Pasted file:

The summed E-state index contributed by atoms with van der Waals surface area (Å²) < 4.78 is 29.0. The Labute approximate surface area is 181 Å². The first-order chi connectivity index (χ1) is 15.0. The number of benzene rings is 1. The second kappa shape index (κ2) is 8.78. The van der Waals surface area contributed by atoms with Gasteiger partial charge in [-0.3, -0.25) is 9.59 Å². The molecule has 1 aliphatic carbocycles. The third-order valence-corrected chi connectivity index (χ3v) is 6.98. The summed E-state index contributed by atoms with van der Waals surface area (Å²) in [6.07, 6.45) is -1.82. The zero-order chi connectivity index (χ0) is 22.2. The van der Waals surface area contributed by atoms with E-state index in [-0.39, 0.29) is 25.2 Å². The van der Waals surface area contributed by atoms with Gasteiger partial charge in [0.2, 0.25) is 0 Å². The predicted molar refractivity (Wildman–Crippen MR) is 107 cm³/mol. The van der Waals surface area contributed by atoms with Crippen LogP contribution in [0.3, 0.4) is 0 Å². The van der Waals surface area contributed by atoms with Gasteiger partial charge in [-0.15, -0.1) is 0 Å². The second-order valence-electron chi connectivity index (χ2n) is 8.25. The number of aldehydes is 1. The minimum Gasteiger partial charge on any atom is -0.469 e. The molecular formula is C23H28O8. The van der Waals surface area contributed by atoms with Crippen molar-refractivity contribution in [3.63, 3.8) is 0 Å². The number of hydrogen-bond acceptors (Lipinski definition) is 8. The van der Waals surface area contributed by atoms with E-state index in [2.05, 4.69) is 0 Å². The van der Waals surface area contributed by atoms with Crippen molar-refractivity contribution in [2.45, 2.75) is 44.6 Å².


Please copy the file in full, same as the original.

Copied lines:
The summed E-state index contributed by atoms with van der Waals surface area (Å²) < 4.78 is 29.0. The Labute approximate surface area is 181 Å². The first-order chi connectivity index (χ1) is 15.0. The number of benzene rings is 1. The second kappa shape index (κ2) is 8.78. The van der Waals surface area contributed by atoms with Gasteiger partial charge in [-0.3, -0.25) is 9.59 Å². The molecule has 1 aliphatic carbocycles. The third-order valence-corrected chi connectivity index (χ3v) is 6.98. The summed E-state index contributed by atoms with van der Waals surface area (Å²) in [6.07, 6.45) is -1.82. The zero-order chi connectivity index (χ0) is 22.2. The van der Waals surface area contributed by atoms with E-state index in [-0.39, 0.29) is 25.2 Å². The van der Waals surface area contributed by atoms with Gasteiger partial charge in [0.2, 0.25) is 0 Å². The predicted molar refractivity (Wildman–Crippen MR) is 107 cm³/mol. The van der Waals surface area contributed by atoms with Crippen LogP contribution in [0.3, 0.4) is 0 Å². The van der Waals surface area contributed by atoms with Gasteiger partial charge in [-0.15, -0.1) is 0 Å². The second-order valence-electron chi connectivity index (χ2n) is 8.25. The number of aldehydes is 1. The minimum Gasteiger partial charge on any atom is -0.469 e. The molecular formula is C23H28O8. The van der Waals surface area contributed by atoms with Crippen molar-refractivity contribution in [3.63, 3.8) is 0 Å². The number of hydrogen-bond acceptors (Lipinski definition) is 8. The van der Waals surface area contributed by atoms with E-state index in [2.05, 4.69) is 0 Å². The van der Waals surface area contributed by atoms with Crippen molar-refractivity contribution in [2.45, 2.75) is 44.6 Å².